• Capital invested M&A transactions was dominated by strategic acquirers. They contributed 73% of all capital in the sectors while conducting 47% of all transactions.
  • Large strategic acquirers in the technology-enabled consulting service sector include Accenture, Deloitte, and Cognizant Technologies.
  • Private equity firms and other financial acquirers conducted 53% of M&A transactions and contributed 71% of capital deployed in the sector.
  • The most active financial acquirers in the sector include NewSpring Capital, General Atlantic, and Evergreen Services Group.
  • US-based technology-enabled consulting service acquirers dominated the capital invested, with over $75 billion across 39% of the deals in the category. This could be due to a variety of factors, including a large number of acquisition targets or demand for onshore or nearshore solutions due to disrupted supply chains and rising geopolitical tension. 
  • European acquirers contributed 40% of all M&A transactions in the sector but less than 30% of capital invested. This indicates an appetite for smaller transactions and significant activity in the low and middle markets. 
  • The rest of the world exhibits a noticeable spike in deal count, but an exceedingly small share of the capital invested. This implies a wide distribution of smaller deals across various countries not individually listed. These smaller markets collectively engage in a considerable number of technology-enabled consulting service transactions, but each deal tends to be small, reflecting diverse capital market activities.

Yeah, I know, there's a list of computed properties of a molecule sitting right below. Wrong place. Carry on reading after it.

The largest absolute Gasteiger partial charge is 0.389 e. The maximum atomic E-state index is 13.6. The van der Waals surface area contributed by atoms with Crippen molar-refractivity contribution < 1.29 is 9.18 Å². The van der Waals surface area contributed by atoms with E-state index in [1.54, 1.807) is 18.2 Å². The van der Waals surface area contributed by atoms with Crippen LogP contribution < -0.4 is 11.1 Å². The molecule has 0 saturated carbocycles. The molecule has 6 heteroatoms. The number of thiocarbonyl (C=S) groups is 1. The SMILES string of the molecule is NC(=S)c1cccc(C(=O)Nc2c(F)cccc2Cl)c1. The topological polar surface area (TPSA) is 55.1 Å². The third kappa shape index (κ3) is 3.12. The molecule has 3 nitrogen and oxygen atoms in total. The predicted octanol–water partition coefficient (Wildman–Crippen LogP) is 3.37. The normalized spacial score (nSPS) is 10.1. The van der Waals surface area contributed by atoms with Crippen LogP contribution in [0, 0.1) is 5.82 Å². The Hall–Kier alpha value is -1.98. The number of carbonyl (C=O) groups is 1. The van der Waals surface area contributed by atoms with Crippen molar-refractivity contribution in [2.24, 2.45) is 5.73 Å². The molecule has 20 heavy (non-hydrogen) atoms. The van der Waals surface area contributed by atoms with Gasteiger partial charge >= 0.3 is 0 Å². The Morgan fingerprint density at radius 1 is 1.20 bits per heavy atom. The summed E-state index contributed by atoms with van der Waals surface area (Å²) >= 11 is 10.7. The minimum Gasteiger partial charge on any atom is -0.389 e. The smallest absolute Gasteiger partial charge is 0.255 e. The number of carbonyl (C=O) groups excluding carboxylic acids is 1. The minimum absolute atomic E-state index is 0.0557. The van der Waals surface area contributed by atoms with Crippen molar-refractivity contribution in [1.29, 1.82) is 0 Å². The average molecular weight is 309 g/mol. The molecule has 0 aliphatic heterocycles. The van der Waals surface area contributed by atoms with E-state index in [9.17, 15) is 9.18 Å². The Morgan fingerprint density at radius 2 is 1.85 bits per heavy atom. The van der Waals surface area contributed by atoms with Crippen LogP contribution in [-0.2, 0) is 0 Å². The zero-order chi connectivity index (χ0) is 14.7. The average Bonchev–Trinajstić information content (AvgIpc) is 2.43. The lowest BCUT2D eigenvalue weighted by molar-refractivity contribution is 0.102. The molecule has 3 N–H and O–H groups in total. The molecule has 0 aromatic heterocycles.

Deal Spotlight:

MAVEN WAVE


The Company

Maven Wave is a Chicago-based management and technology consulting services company that offers cloud computing services, user experience, and design consultancy. Additionally, they provide big data and outsourcing consulting services to their clients, helping facilitate the shift to digitalization.
Atos intended to supplement its cloud solutions for applications, data analytics, and machine learning in hybrid and multi-cloud platforms through the acquisition.

The acquisition, valued at $189 million in cash, is rumored to include potential additional payments based on future sales milestones. For more information on how transaction structures impact seller liquidity, see Jahani and Associates’ article here.

Outsourced IT consulting services involve external experts providing strategic IT advice, management, and implementation, and helping businesses optimize technology infrastructure and cybersecurity without maintaining an in-house IT department.

Founders and shareholders of outsourced IT consulting services companies should be mindful of exit opportunities. Median transaction size has increased steadily in recent quarters and EBITDA multiple range of between 9x and 18x. The most active acquirers in the sector are strategic acquirers who contribute the majority of capital and deal flow and are mostly based in the US and Europe.

Sources: Pitchbook Data, Jahani and Associates (1), (2).


Learn How to Accelerate Through Due Diligence During an M&A or Private Placement